Thus, they discovered that tumor cells can eliminate the oncogene identified by drugs that specifically target them, and regain the oncogene after treatment is stopped. Importantly, the tumor cells’ dynamic ability to reacquire this oncogene makes them vulnerable to the original therapy.
“Now that we know that tumor cells have the surprising capacity to lose this oncogene during treatment and then reverse the process after drug removal, we may be able to exploit this phenomenon in the clinic,” Nathanson said.
Glioblastoma is the most common and deadliest form of brain cancer. Drugs have been designed to find and kill glioblastoma cells by targeting telltale mutations on the cell surface that accelerate tumor growth. The JCCC team, led by first author David Nathanson, assistant professor of Molecular and Medical Pharmacology, and former UCLA professor Paul Mischel, now at the Ludwig Institute for Cancer Research at UCSD, found that the tumor cells are able to eliminate the gene mutation, essentially removing the target while the drug is present and allowing the tumor to become drug resistant.
Remarkably, Nathanson and Mischel’s study, co-led by JCCC professors Harley Kornblum (UCLA), James Heath (UCLA and Caltech) in close collaboration with Dr. Timothy Cloughesy (UCLA), and Nagesh Rao (UCLA), also found that after the drug is removed, the tumor cells reacquire the gene mutation (called an oncogene) that helps the tumor cells grow more robustly.
Another exciting aspect of this discovery is that it is potentially applicable to other cancers that are susceptible to oncogene elimination. This is the first study to show reversible loss of an oncogene causing drug resistance, and could lead to different and more effective approaches to treat these cancers.
This research was supported by The Ben and Catherine Ivy Foundation Fund, the National Institutes of Health, the Ziering Family Foundation, Art of the Brain Fund, the James S. McDonnell Foundation, The European Commission, the Ruth L. Kirschstein Institutional National Research Service Award, the UCLA Scholars in Oncologic Molecular Imaging Program and the Ludwig Institute for Cancer Research.
Dr. Caius Radu, fellow senior author on the recently published IFN study and primary investigator for the second NIH grant, is a Professor of Molecular and Medical Pharmacology and Co-Director of the JCCC Cancer Molecular Imaging, Nanotechnology and Theranostics Program. Dr. Radu’s NIH grant, titled Targeting KRAS and adenosine mediated immunosuppression in pancreatic cancer will work in collaboration with Drs. Donahue and Wainberg to better understand the immunobiology of pancreatic tumors.
Immunotherapy has had great success for the treatment of other tumors such as melanoma and lung cancer but pancreatic tumors show an intrinsic resistance to immunotherapy. This immunosuppressive tumor microenvironment, along with KRAS mutations and altered metabolism, are all hallmarks that make pancreatic ductal adenocarcinoma (PDAC) so difficult to treat.
Research teams at UCLA have received two grants from the National Institutes of Health (NIH), totaling over $6 million dollars to study the immunobiology of pancreatic tumors and develop a series of immunotherapy clinical trials. Our Seed Grant Program funded the early stages of these research projects and provided the preliminary data used to secure this substantial NIH funding.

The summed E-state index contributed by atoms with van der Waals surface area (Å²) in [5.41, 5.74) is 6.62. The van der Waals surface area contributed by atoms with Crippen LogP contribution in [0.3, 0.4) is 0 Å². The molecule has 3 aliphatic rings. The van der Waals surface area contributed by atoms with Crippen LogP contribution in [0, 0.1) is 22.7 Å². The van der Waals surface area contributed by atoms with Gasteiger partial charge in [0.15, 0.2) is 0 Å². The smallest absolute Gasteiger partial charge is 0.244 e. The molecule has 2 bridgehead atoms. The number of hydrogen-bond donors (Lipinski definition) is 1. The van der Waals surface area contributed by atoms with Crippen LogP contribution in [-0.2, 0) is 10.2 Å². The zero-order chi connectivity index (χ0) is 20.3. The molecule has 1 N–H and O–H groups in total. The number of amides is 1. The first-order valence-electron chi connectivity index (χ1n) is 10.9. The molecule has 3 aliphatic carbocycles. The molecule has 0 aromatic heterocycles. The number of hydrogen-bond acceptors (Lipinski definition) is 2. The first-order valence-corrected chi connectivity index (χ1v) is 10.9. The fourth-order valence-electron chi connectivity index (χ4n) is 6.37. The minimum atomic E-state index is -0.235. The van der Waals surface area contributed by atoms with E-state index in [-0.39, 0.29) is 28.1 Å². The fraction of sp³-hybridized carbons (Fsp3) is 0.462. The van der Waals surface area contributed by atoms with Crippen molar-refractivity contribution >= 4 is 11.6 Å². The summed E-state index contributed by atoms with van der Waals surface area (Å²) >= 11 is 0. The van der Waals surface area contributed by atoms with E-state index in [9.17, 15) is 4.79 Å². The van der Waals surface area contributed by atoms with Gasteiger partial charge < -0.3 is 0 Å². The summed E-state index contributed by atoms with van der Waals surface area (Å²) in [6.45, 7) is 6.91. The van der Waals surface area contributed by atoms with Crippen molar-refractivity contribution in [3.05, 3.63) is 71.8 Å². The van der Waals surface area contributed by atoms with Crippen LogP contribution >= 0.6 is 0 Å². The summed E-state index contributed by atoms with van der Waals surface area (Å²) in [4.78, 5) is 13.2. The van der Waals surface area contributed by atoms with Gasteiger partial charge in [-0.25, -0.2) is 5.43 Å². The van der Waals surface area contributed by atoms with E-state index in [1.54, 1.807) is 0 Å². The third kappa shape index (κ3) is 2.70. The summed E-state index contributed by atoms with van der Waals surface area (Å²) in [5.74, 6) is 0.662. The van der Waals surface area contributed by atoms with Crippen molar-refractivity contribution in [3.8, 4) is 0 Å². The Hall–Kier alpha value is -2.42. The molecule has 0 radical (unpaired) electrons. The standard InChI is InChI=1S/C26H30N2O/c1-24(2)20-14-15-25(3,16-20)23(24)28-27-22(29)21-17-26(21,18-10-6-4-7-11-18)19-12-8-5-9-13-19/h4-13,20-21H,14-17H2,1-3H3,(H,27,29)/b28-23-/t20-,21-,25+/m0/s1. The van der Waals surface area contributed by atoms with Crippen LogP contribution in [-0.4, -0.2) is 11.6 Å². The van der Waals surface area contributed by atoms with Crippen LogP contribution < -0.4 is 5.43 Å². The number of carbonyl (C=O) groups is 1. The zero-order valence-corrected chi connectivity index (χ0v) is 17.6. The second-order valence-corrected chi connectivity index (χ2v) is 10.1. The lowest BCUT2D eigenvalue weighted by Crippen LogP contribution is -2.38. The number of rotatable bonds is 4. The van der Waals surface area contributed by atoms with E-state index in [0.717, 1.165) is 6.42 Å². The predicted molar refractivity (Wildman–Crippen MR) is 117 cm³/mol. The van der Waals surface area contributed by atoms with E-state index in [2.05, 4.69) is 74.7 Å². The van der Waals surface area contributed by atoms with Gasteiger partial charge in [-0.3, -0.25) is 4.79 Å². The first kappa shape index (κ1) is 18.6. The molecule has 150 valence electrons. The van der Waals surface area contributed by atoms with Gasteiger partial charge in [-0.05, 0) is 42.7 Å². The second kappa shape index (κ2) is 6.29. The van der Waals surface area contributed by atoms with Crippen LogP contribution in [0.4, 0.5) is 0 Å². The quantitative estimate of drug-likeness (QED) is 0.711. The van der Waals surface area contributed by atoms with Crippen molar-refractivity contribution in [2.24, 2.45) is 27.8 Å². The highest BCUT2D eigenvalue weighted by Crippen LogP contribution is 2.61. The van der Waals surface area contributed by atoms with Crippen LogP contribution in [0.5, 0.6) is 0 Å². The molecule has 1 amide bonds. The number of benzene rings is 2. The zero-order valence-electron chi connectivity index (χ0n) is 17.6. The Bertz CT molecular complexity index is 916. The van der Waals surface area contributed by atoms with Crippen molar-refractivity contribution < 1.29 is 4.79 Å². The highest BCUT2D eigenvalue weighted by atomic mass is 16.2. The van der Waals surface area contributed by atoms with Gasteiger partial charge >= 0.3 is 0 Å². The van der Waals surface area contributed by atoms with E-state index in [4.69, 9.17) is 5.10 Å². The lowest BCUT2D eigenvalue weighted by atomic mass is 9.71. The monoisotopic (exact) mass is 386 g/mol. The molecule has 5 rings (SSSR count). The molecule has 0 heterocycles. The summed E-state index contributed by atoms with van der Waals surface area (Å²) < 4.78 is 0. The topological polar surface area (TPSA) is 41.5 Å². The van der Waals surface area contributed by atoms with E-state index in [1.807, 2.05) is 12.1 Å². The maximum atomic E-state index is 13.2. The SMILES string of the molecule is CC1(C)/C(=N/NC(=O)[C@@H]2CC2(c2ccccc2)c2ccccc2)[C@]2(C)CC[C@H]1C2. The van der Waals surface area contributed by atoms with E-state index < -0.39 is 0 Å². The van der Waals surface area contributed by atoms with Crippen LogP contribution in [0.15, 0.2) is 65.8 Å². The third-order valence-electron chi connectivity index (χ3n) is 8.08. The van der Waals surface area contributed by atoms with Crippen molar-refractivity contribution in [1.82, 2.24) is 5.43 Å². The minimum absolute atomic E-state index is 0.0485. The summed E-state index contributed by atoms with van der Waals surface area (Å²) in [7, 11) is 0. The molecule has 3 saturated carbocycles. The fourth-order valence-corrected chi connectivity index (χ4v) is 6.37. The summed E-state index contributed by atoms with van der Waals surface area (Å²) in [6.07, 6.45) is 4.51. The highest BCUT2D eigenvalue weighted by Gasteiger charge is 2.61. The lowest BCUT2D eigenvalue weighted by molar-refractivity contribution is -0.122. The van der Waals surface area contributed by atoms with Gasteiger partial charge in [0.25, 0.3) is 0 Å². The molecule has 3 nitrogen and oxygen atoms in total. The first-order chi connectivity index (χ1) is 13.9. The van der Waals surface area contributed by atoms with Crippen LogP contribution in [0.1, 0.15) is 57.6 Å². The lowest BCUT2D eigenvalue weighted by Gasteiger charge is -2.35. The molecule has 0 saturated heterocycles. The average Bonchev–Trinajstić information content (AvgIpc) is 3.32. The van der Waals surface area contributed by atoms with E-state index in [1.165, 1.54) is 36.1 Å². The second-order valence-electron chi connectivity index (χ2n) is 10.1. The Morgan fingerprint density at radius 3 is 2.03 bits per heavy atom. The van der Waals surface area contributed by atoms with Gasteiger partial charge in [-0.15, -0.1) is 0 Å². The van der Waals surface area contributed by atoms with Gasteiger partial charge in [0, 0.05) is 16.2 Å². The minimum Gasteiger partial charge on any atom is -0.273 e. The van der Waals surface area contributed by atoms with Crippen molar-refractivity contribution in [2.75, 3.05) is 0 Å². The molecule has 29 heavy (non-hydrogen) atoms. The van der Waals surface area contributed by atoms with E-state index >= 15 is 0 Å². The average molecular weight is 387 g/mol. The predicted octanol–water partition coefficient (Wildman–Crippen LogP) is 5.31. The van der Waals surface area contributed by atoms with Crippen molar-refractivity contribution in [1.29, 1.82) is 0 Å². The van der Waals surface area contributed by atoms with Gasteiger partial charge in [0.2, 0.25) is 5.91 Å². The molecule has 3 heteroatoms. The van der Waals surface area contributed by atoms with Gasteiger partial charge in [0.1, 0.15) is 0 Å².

The complicated nature of the pancreatic cancer microenvironment has led to difficulties in treatment options but Stimulator of interferon genes (STING) agonists are a promising new avenue being explored in this study. This multiyear research seeks to understand the interplay between STING signaling, nucleotide/NAD metabolism and replication stress response in pancreatic ductal adenocarcinoma (PDAC) with the ultimate goal of developing new therapeutic treatments.
Research by 2019 Seed Grant award recipient, Thuc Le, PhD, furthered understanding of how mutant KRAS impacts nucleotide metabolism, as nucleotides play a critical role in tumor cell growth. The recent groundbreaking discovery of KRASG12C-specific inhibitors has proved hopeful for KRAS targeted therapies and open further exploration of immunotherapy for pancreatic tumors. There is also mounting evidence that the therapeutic potential of mutant KRAS inhibitors can only be fully realized when administered with immune-priming combination therapies. Dr. Radu’s project seeks to understand the interrelationships between KRASG12C inhibition, nucleotide metabolism, adenosine signaling, and immunosuppression in order to bring to clinical trial a new immunotherapeutic strategy that combines drugs across several therapeutic classes.
Through collaborative research, Dr. Donahue’s team continues to investigate the targetable vulnerabilities in pancreatic tumors to develop novel immunotherapy treatments for this disease. Dr. Donahue wrote us to say, “We are thrilled that the Hirshberg Foundation has supported both of our laboratories with Seed Grants that generated data specifically for these awards.”
One of the studies, led by Dr. Timothy Donahue will further the recently published research into interferon (IFN) signaling that triggers a decrease in the level of NAD and NADH in pancreatic cancer cells, crucial cofactors for cell function. Dr. Donahue’s NIH project titled Leveraging vulnerabilities induced by interferon signaling in pancreatic cancer, also builds on earlier IFN and NAD metabolism research from 2018 Seed Grant recipient Shili Xu, PhD.